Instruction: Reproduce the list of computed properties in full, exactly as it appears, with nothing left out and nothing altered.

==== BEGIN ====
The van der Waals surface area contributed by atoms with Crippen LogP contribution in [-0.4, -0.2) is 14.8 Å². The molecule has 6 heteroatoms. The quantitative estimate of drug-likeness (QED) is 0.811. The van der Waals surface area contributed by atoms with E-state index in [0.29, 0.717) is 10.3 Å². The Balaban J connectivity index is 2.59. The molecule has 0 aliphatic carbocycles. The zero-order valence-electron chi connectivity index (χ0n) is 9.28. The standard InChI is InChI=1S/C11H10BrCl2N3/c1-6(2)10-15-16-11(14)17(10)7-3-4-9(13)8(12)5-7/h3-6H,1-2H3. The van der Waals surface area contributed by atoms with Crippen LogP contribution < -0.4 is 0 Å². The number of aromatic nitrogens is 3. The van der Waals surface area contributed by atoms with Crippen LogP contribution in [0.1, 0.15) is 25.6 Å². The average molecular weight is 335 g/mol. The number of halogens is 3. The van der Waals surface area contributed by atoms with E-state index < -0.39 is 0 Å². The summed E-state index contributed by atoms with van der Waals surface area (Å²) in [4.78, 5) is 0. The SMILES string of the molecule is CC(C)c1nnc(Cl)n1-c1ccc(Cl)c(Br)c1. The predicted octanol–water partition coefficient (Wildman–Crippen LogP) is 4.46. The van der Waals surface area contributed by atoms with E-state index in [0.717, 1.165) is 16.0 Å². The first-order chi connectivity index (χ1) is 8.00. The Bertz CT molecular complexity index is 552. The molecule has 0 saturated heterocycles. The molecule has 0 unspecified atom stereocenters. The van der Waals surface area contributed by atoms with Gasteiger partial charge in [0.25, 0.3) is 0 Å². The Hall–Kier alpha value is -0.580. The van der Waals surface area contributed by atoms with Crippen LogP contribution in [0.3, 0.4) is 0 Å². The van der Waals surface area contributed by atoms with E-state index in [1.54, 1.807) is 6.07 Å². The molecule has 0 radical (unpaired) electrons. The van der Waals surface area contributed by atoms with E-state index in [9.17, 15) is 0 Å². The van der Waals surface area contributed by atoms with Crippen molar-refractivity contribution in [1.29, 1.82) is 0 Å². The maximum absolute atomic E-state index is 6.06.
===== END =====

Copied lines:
The van der Waals surface area contributed by atoms with Crippen LogP contribution in [-0.4, -0.2) is 14.8 Å². The molecule has 6 heteroatoms. The quantitative estimate of drug-likeness (QED) is 0.811. The van der Waals surface area contributed by atoms with E-state index in [0.29, 0.717) is 10.3 Å². The Balaban J connectivity index is 2.59. The molecule has 0 aliphatic carbocycles. The zero-order valence-electron chi connectivity index (χ0n) is 9.28. The standard InChI is InChI=1S/C11H10BrCl2N3/c1-6(2)10-15-16-11(14)17(10)7-3-4-9(13)8(12)5-7/h3-6H,1-2H3. The van der Waals surface area contributed by atoms with Crippen LogP contribution < -0.4 is 0 Å². The number of aromatic nitrogens is 3. The van der Waals surface area contributed by atoms with Crippen LogP contribution in [0.1, 0.15) is 25.6 Å². The average molecular weight is 335 g/mol. The number of halogens is 3. The van der Waals surface area contributed by atoms with E-state index < -0.39 is 0 Å². The summed E-state index contributed by atoms with van der Waals surface area (Å²) in [4.78, 5) is 0. The SMILES string of the molecule is CC(C)c1nnc(Cl)n1-c1ccc(Cl)c(Br)c1. The predicted octanol–water partition coefficient (Wildman–Crippen LogP) is 4.46. The van der Waals surface area contributed by atoms with E-state index in [0.717, 1.165) is 16.0 Å². The first-order chi connectivity index (χ1) is 8.00. The Bertz CT molecular complexity index is 552. The molecule has 0 saturated heterocycles. The molecule has 0 unspecified atom stereocenters. The van der Waals surface area contributed by atoms with Gasteiger partial charge in [0.25, 0.3) is 0 Å². The Hall–Kier alpha value is -0.580. The van der Waals surface area contributed by atoms with Crippen LogP contribution in [0.3, 0.4) is 0 Å². The van der Waals surface area contributed by atoms with E-state index in [1.54, 1.807) is 6.07 Å². The molecule has 0 radical (unpaired) electrons. The van der Waals surface area contributed by atoms with E-state index in [9.17, 15) is 0 Å². The van der Waals surface area contributed by atoms with Crippen molar-refractivity contribution in [1.29, 1.82) is 0 Å². The maximum absolute atomic E-state index is 6.06.